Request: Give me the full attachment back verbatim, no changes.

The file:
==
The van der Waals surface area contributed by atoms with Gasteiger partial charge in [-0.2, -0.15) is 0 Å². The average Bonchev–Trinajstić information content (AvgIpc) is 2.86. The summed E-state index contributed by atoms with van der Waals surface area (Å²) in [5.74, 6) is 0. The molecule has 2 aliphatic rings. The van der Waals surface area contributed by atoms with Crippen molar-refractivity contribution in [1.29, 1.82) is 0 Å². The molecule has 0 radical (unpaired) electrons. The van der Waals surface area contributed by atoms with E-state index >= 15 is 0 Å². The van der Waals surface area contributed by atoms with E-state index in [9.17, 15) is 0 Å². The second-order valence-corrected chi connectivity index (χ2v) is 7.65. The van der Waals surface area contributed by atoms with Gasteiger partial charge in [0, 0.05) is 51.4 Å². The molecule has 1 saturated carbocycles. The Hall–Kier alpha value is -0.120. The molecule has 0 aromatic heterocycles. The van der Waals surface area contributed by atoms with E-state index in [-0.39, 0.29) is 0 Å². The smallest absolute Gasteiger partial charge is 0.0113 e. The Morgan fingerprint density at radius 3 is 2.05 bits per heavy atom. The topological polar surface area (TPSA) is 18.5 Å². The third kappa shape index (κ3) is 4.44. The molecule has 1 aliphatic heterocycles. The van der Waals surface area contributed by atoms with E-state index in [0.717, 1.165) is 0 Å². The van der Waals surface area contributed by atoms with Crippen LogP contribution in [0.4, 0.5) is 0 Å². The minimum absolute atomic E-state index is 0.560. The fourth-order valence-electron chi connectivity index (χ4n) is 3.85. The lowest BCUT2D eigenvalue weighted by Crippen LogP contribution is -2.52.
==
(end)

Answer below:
The van der Waals surface area contributed by atoms with Gasteiger partial charge in [-0.2, -0.15) is 0 Å². The average Bonchev–Trinajstić information content (AvgIpc) is 2.86. The summed E-state index contributed by atoms with van der Waals surface area (Å²) in [5.74, 6) is 0. The molecule has 2 aliphatic rings. The van der Waals surface area contributed by atoms with Crippen molar-refractivity contribution in [1.29, 1.82) is 0 Å². The molecule has 0 radical (unpaired) electrons. The van der Waals surface area contributed by atoms with E-state index >= 15 is 0 Å². The van der Waals surface area contributed by atoms with E-state index in [9.17, 15) is 0 Å². The second-order valence-corrected chi connectivity index (χ2v) is 7.65. The van der Waals surface area contributed by atoms with Gasteiger partial charge in [0, 0.05) is 51.4 Å². The molecule has 1 saturated carbocycles. The Hall–Kier alpha value is -0.120. The molecule has 0 aromatic heterocycles. The van der Waals surface area contributed by atoms with E-state index in [-0.39, 0.29) is 0 Å². The smallest absolute Gasteiger partial charge is 0.0113 e. The Morgan fingerprint density at radius 3 is 2.05 bits per heavy atom. The topological polar surface area (TPSA) is 18.5 Å². The third kappa shape index (κ3) is 4.44. The molecule has 1 aliphatic heterocycles. The van der Waals surface area contributed by atoms with E-state index in [0.717, 1.165) is 0 Å². The van der Waals surface area contributed by atoms with Crippen LogP contribution in [0.4, 0.5) is 0 Å². The minimum absolute atomic E-state index is 0.560. The fourth-order valence-electron chi connectivity index (χ4n) is 3.85. The lowest BCUT2D eigenvalue weighted by Crippen LogP contribution is -2.52.